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Archdiocesan parishes enjoy challenge of Christmas crowds

Father David Reeson was a little surprised at the 4 p.m. Christmas Eve Mass last year as nearly 1,000 people sat – and stood – in St. Columbkille Church in Papillion.

"It was an eye-popper to see all those people," said Father Reeson, whose most recent assignment until going to St. Columbkille in July 2015 was chaplain for the Omaha VA Hospital and nearly 31 years as an Air Force chaplain. St. Columbkille Parish serves 3,200 families and nearly 10,000 people.

But Father Reeson took the large Christmas Eve congregation in stride.

"Now, it’s a little tight in here today," Father Reeson said at the time. So at his invitation, a number of young people gathered on the floor toward the front of church, freeing space for more adults to have a seat. Still, standing-room only prevailed.

This year, Father Reeson is taking it one step beyond children toward the front and offering the usual early Christmas Eve Masses – 4 p.m. and 6 p.m. This year, those Masses will be simulcast to the church’s social hall.

Other Masses – 7:30 p.m., midnight, and four Christmas Day Masses – also could be simulcast as needed, Father Reeson said.



Other large parishes, including St. Stephen the Martyr, St. Vincent de Paul and St. Robert Bellarmine, all in Omaha, also adjust for increased attendance during Christmas, as out-of-towners visit parishioners, early Christmas Eve Masses geared toward children draw more people, and people who might not attend every Sunday Mass make an effort to celebrate the birth of Christ, several pastors said.

"We want the baby Jesus, there is an innocence to that, a desire for hope and healing, peace and joy in the midst of a stressful world," said Father James Tiegs, pastor of St. Stephen the Martyr Parish, which accommodates about 4,000 people at one time on Christmas Eve – at 4, 4:15 and 4:30 p.m. Masses in the church, gymnasium and dining room.

The parish of 3,200 families and about 13,000 people also offers 6 p.m. and midnight Masses on Christmas Eve, and three Masses Christmas Day, Father Tiegs said.

All of the Masses are full, or nearly full, a sign that people are longing for Christ, for community and family, Father Tiegs said. And the invitation to community includes those who might not come every week to Mass, he said.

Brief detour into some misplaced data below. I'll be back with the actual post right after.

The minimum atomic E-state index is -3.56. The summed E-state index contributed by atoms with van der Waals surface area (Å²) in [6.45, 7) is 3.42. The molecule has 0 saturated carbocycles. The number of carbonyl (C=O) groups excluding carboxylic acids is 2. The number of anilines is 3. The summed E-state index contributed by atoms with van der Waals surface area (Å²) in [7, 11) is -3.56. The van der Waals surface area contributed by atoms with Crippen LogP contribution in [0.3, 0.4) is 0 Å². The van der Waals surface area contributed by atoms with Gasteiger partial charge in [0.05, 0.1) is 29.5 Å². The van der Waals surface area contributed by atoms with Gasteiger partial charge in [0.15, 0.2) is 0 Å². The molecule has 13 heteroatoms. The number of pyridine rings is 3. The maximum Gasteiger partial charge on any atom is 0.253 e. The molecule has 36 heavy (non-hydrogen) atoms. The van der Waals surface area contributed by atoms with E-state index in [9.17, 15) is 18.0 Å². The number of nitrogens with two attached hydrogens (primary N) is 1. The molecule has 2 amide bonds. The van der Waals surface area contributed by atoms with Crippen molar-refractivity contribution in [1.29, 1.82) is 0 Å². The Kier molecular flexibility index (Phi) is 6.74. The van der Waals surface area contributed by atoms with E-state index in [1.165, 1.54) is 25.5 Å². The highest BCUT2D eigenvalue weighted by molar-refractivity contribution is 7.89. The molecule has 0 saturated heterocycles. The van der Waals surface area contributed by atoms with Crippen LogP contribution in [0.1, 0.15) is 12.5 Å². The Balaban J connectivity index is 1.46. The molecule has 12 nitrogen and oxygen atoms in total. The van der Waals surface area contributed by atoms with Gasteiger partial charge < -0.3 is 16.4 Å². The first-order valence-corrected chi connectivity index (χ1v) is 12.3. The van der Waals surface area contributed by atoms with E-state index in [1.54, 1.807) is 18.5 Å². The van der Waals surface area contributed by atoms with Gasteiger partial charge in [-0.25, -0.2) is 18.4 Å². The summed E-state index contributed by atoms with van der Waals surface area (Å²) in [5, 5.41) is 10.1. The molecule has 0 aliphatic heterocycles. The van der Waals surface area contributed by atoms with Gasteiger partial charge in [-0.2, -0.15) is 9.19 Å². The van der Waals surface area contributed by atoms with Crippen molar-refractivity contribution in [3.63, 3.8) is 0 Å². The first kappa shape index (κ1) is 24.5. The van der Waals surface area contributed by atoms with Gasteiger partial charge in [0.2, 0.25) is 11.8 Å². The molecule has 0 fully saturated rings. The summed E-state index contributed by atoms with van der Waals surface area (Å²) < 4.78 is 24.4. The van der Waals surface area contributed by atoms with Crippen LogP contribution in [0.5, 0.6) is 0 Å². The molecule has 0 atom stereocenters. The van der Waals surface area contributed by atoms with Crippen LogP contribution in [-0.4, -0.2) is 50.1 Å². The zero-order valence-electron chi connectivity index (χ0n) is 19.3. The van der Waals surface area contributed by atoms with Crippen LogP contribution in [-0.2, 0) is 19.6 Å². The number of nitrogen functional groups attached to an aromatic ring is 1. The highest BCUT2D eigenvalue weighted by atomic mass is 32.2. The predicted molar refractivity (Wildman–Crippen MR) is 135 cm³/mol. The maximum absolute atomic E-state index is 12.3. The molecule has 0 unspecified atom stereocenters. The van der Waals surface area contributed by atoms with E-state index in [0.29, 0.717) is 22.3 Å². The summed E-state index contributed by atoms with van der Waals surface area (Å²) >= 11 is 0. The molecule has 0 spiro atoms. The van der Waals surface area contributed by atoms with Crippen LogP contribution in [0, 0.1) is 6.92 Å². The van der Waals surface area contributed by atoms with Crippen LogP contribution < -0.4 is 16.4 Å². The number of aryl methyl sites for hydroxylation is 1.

"It’d be nice to have them come every Sunday," he said. "There is a deep longing in a lot of people who want to feel that sense of belonging. It’s not ‘who am I,’ but ‘to whom do I belong?’"



A 40-member children’s choir – called Awesome Angels – attracts many of the 1,100 people who attend the 4 p.m. Christmas Eve Mass at St. Vincent de Paul Church, which like St. Columbkille serves about 3,000 families and 10,000 people.

"It’s the joy of the songs, when little ones are singing," said Father Daniel Kampschneider, pastor.

A second 4 p.m. Christmas Eve Mass in the gym draws about 800 people, and that Mass is broadcast into the cafeteria for about 200 people, Father Kampschneider said.

The parish also offers 6 and 8 p.m. and midnight Masses, and two Masses Christmas Day, Father Kampschneider said.

St. Robert Bellarmine Parish offers three Christmas Eve Masses – 5 and 7 p.m. and midnight – and usually there is standing room only, said Deacon Michael Fletcher. Eight extraordinary ministers of holy Communion serve at those Masses – up from the usual four, he said. The parish serves more than 2,800 families, or nearly 8,000 people.

"It’s always kind of fun," Deacon Fletcher said. "Families come from out of town."



And St. Margaret Mary Church in Omaha – which serves a parish of about 4,600 people in 1,500 families – draws a large congregation to the 5 p.m. Christmas Eve Mass, including those seated and listening to the liturgy from the chapel at the east side of the church, said Father Gregory Baxter, pastor.

"We ask them to arrive early, because we have limited space," he said.

St. Margaret Mary Church is full at the midnight Mass, and nearly full at four Masses offered Christmas Day, he said.

"We certainly have more people on Christmas Day than a typical day," Father Baxter said.



Large, metropolitan area parishes are not the only ones responding to increased attendance at Christmas Masses. St. Mary Church at Sacred Heart Parish in Norfolk has extra room in its choir practice room, and that space is used at the 4:30 p.m. Christmas Eve Mass, which includes a youth and adult choir.

The celebration begins with a 4:15 p.m. Christmas pageant put on by young children of the parish, said Sheryl Cahoy, director of stewardship and evangelization at the parish of about 2,400 families and 7,500 people.

"We’re seeing a good, steady number of young families with young children that come," Cahoy said.

The parish also has a 6:30 p.m. Christmas Eve Mass at St. Mary, as well as a 7:30 p.m. Mass in Spanish and a midnight Mass at its Sacred Heart Church, which attract many people, she said. Three Masses are offered between the two churches on Christmas Day.

St. Patrick Parish in O’Neill, which serves about 750 families and 1,520 people, fills the church at its 5 p.m. Christmas Eve Mass geared toward children. The church is all but full at the midnight Mass and Christmas Day Masses at 8 a.m. and 10 a.m.

"You have families visiting, coming home to see mom and dad, grandma and grandpa," said Father Bernard Starman, pastor of St. Patrick Parish and St. Joseph Parish in Amelia, which also has a 10 a.m. Christmas Day Mass.

And there are those who might attend Mass only at Christmas and Easter, and they are welcome, Father Starman said. Some might be inspired to return to regularly practicing the faith, impacted by the liturgy, or a line out of the homily, he said.

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